Take Mick Bates. He’s 55 and lives in Leicester. Mick is in a wheelchair, following a stroke and brain haemorrhage he suffered twelve years ago. The music of Half Man Half Biscuit has been vital to his recovery. “I had lost the power to speak,” he explains. “That lasted about a month really seriously then it came back gradually. I was in the hospital six bloody month. To keep me going and train my voice again, I was reciting Half Man Half Biscuit songs. That really helped me.”
He was the youngest man on the whole stroke ward. A nurse called Joanne, perhaps taking pity, would sit with him for hours on end as he worked his way through the back catalogue. One song, Look Dad No Tunes, proved a particular challenge; once he had cracked that, he knew he had his voice back. His hobby now is making scale models of long-demolished football stadia, and by way of thank you, built one of Tranmere Rovers for Nigel Blackwell, Half Man Half Biscuit’s enigmatic singer-songwriter. Blackwell declared himself “gobsmacked”.
Mick has a vivid memory of the first time he heard the group. It was not the Road to Damascus, it was the A604 near Kettering, but it might as well have been. This would have been the mid-1980s, when HMHB became, for a few glorious months, the biggest indie band in Britain, outselling even The Smiths. Anyway, there’s Mick pootling along in his Ford Escort van. “I was coming home from a race meeting at Snetterton, and Annie Nightingale come on the radio and played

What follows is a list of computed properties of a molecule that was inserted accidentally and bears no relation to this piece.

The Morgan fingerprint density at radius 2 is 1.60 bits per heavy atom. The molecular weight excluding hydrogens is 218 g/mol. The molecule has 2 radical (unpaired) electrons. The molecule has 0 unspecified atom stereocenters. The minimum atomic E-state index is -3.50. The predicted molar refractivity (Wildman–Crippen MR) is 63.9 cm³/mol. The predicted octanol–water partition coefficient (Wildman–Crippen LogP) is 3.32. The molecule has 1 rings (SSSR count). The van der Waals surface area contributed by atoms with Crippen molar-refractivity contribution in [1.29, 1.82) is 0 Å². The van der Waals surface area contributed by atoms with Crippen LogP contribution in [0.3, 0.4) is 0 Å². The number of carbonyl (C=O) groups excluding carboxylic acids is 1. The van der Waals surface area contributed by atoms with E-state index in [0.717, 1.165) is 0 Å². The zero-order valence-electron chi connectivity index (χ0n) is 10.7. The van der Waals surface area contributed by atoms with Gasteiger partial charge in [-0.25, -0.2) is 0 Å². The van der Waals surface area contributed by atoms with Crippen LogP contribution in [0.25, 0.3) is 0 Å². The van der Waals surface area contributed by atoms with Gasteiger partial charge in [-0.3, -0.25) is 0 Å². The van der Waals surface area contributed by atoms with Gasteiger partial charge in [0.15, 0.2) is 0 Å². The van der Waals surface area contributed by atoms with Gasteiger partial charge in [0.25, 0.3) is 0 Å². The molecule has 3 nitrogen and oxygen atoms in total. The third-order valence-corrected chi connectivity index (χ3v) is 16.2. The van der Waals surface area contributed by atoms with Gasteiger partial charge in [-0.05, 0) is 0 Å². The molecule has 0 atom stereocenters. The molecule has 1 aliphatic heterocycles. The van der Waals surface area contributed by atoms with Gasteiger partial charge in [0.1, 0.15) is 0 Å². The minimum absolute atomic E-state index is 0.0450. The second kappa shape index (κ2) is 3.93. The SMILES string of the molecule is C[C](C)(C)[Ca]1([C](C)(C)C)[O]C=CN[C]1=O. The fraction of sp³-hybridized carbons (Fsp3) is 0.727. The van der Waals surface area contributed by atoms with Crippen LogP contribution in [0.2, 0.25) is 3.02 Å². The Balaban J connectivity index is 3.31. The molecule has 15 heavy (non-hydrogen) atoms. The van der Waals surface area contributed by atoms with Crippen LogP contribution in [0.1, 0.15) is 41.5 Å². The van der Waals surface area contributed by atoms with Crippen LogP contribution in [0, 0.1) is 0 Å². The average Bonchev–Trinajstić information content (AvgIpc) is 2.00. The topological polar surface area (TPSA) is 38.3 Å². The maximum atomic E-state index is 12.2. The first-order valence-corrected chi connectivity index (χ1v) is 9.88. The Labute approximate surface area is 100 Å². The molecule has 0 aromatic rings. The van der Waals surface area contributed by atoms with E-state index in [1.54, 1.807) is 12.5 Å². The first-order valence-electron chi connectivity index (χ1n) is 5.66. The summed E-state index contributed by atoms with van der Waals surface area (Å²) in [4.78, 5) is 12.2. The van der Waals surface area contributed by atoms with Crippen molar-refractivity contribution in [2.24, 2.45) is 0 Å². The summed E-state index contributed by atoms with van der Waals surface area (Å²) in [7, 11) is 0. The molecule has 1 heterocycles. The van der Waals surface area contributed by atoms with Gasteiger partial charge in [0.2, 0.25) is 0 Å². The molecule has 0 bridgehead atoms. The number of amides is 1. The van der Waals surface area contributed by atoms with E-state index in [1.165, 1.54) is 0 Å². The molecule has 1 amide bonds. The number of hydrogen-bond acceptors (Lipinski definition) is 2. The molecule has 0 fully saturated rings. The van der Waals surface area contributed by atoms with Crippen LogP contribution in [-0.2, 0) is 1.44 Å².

Dukla Prague Away Kit,” he recalls. “I about crashed when I heard it. I pulled over because I had a real crap radio and got the best reception I could by putting my hand outside and touching the aerial. I thought, ‘God almighty!’ and took the details down by scribbling in the dust on the dashboard.”
All I Want For Christmas Is A Dukla Prague Away Kit is one of the band’s totemic songs. See also: Joy Division Oven Gloves and The Trumpton Riots. The titles give the unfortunate impression that Half Man Half Biscuit are a comedy group. They are funny, no question, but they are lots of other things too – lovelorn, full of scorn, bookish, hookish, cock-a-snookish. The songwriting, according to the folk musician Eliza Carthy, is “bitter and very funny, which is very English: pathos disguised by wit and emotional detachment. It’s like a camera flying over the country, zooming in and out; like watching a film of England”.
Occasionally a critic, swimming against the tide, sticks up a hand and proclaims Nigel Blackwell the greatest lyricist working today. This is not news to fans. The online Half Man Half Biscuit Lyrics Project (“192 Pop Songs Picked Over By Pedants”) offers an ongoing crowdsourced analysis of the references within the 13 albums and four EPs. Thy Damnation Slumbereth Not, for instance, quotes from Thomas Hardy, Richard Wagner and the Child folk ballads. Irk The Purists, meanwhile, borrows melodies from the hymn Give Me Oil In My Lamp and Black Lace’s Agadoo.
This music breeds obsessiveness in those who take it to their hearts. Consider Steve Harman and Nick Dawes. Pals from London, they have spent the last three and a half years cycling around Britain in an attempt to visit everywhere mentioned in Blackwell’s songs. This project is called Half Man Half Bike Kit. They have, so far, managed 102 out of a total 234 destinations, and hope to have bagged the lot by 2020. They worry, though, that Blackwell may have got wind of what they are doing and started adding in far-flung places just to thwart them. The most recent album mentioned – among other locales – Plockton, Skye, Ullapool and Kirkcudbright, all lovely Scottish spots, none of which are easily gettable-to from London. “As well as going to some beautiful mountainous places, we have to go to some absolute shitholes,” says Nick. “We went to Tredegar in South Wales and it was terrifying. Everyone stared at us until we left town. On another occasion, we got told off for taking photographs outside a kebab house in Swaffham.”